The number of UK companies being granted business loans and mortgages has fallen by 46 per cent since 2007, Companies House data shows.
Research by credit reference agency Graydon UK shows that there were 88,000 fewer mortgages and loans registered in 2010 than in 2007. This points to the trend that it’s become harder for companies to access finance from traditional sources.
Since all UK limited companies are required to inform Companies House after offering collateral security to support a loan, the figures indicate that it’s become harder for companies to access finance from traditional sources.
“The dramatic fall in new loans and charges registered highlights the extent to which businesses have been forced to tighten their belts in the absence of finance,” says Martin Williams, MD of Graydon UK.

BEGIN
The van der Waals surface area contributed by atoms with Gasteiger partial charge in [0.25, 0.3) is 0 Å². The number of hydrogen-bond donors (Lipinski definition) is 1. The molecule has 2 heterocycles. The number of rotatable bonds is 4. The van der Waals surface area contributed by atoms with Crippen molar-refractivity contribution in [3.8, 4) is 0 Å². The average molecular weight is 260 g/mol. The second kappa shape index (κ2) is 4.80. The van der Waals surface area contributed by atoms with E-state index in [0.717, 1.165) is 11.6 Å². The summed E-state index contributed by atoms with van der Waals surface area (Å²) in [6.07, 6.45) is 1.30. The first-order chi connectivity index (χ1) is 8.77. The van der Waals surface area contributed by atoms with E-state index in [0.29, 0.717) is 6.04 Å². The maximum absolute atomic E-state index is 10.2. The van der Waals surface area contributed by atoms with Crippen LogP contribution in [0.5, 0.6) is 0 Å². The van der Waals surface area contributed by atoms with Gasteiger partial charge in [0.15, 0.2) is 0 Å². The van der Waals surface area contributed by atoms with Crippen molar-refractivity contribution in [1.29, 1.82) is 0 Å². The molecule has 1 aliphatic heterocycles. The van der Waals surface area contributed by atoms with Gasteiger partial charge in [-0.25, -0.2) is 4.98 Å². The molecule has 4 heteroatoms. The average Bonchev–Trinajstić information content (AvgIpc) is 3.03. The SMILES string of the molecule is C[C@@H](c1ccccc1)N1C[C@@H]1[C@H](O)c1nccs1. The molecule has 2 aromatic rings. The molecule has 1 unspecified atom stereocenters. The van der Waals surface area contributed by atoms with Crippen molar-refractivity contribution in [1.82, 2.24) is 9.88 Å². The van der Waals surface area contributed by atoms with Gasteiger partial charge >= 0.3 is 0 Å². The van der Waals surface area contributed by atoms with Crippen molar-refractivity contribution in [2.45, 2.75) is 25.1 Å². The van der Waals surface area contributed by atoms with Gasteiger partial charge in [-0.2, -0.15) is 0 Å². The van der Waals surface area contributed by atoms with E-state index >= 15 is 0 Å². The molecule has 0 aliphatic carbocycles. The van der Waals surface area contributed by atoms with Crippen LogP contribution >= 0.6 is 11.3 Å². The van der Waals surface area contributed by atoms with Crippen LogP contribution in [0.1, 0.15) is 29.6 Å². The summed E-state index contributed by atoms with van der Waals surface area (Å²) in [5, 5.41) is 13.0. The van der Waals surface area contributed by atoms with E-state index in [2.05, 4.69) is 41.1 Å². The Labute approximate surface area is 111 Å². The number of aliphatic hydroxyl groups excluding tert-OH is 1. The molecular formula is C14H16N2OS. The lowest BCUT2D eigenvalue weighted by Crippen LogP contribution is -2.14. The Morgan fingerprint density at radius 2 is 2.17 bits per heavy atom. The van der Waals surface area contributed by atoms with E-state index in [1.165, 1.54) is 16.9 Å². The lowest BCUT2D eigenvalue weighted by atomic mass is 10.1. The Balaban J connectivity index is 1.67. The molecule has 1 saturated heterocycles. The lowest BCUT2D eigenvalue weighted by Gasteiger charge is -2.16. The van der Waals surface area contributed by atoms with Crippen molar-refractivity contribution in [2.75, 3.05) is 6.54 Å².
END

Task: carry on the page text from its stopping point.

Banks are set to come under further pressure from the government to increase lending to businesses in 2011 or face a higher annual bank levy.
But according to Martin Williams, the fall in business lending has led to a “sea-change” in how business analysts assess company records.
Having a charge against your company could actually be in your favour.
He explains: “The existence of a mortgage or charge on a company’s record is generally viewed negatively, because it gives the charge holder the power to appoint a receiver to run the business if they think the loan may not be repaid.
“But in today’s climate, when banks are coming under fire for not lending to businesses, the existence of a newly registered charge or mortgage on a company’s file may now be viewed as evidence that its bank views the company as a good credit risk.”
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